Barro's premise is that there are a critical mass of Republicans sympathetic to the Democrats on many important issues and who are ready and willing to vote Democratic but they're put off by supercilious liberals who can't resist lecturing them on their lifestyle choices.

That Democrats are on solid political ground with the biggest planks of their culture-related policy agenda does not mean [National Review editor Rich Lowry] is wrong about the culture gap. What it does mean, I think, is that "cultural politics" is barely about public policy at all.

And liberals have staked out a wide variety of fundamentally non-policy positions on the culture that annoy the crap out of people, to their electoral detriment.

Let's discuss the hamburger example.

Suppose you're a middle-income man with a full-time job, a wife who also works outside the home, and some children. Suppose it's a Sunday in the early fall, and your plan for today is to relax, have a burger, and watch a football game.

Conservatives will say, "Go ahead, that sounds like a nice Sunday." (In the Trump era, they're not going to bother you about not going to church.) But you may find that liberals have a few points of concern they want to raise about what you mistakenly thought was your fundamentally nonpolitical plan for the day.

Liberals want you to know that you should eat less meat so as to contribute less to global warming. They're concerned that your diet is too high in sodium and saturated fat. They're upset that the beef in your hamburger was factory-farmed.

If it’s still bothering me enough in a few days, I may write a post dealing with Barro’s apparent unfamiliarity with the snack choices of fans watching football on TV at home with family and friends as opposed to at a sports bar or at the stadium, but, quickly---hamburgers during the game? Nachos, ok. Pizza, sure. Crabby snacks and homemades, definitely. But burgers? Never mind. I’ll stop there before I get worked up.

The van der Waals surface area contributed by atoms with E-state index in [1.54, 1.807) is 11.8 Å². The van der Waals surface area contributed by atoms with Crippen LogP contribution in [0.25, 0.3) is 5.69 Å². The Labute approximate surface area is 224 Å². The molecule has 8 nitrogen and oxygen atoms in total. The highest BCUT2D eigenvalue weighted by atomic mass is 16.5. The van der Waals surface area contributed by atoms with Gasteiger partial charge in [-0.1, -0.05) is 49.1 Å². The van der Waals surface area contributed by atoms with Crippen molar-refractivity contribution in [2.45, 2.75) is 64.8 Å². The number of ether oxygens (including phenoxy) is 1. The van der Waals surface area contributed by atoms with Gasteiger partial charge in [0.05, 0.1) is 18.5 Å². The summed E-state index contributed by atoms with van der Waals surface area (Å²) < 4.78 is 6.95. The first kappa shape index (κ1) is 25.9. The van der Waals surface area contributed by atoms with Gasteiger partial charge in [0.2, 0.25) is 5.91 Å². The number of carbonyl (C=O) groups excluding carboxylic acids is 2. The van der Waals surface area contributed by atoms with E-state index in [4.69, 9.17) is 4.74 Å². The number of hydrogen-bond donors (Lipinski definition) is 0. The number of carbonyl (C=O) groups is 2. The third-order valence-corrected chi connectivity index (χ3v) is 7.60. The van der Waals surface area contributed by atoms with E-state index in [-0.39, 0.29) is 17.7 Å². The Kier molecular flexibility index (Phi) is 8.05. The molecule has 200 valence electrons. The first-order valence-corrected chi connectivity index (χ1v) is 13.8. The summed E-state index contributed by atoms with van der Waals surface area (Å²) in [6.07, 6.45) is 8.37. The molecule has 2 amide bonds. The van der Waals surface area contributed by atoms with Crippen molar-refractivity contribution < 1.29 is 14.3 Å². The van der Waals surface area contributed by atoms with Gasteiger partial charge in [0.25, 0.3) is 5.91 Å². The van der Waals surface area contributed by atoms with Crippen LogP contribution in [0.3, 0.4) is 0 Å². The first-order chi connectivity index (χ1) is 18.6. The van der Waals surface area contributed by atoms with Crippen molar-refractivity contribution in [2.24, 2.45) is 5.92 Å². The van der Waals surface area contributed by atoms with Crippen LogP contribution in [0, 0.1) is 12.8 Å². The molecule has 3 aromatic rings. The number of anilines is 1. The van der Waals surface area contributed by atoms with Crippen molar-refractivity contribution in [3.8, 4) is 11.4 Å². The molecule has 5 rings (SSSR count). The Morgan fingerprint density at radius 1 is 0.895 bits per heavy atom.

Liberals of a certain type can be annoying. In the early 1990s, they were getting so annoying around the college where I taught that I seriously considered becoming a Republican...for about twenty minutes. Fortunately I remembered that very few Democrats were white, middle-aged academics bitter about not having gotten that teaching gig at Harvard and that most Republican politicians were Right Wing racist assholes and/or Religious nuts.

How times haven't changed.

Barro is right about one thing. Republicans don't like being told what to do. But they're pretty clear about what it is they don't like, and it's not that they should only order hamburgers made with free range beef.

The main thing they don't like being told is they have to pay taxes to support government programs they don't see immediately and directly benefiting them.

Who does?

But they really don't like it if they see the benefits going to you know who.


Those people.

Those others.

Beyond that, they don't like being told who they have to let live in their neighborhoods, who gets to go to school with their kids, who they have to hire, who they have to sell wedding cakes to, who they might have to share a public restroom with, and what words they can use to complain about all this.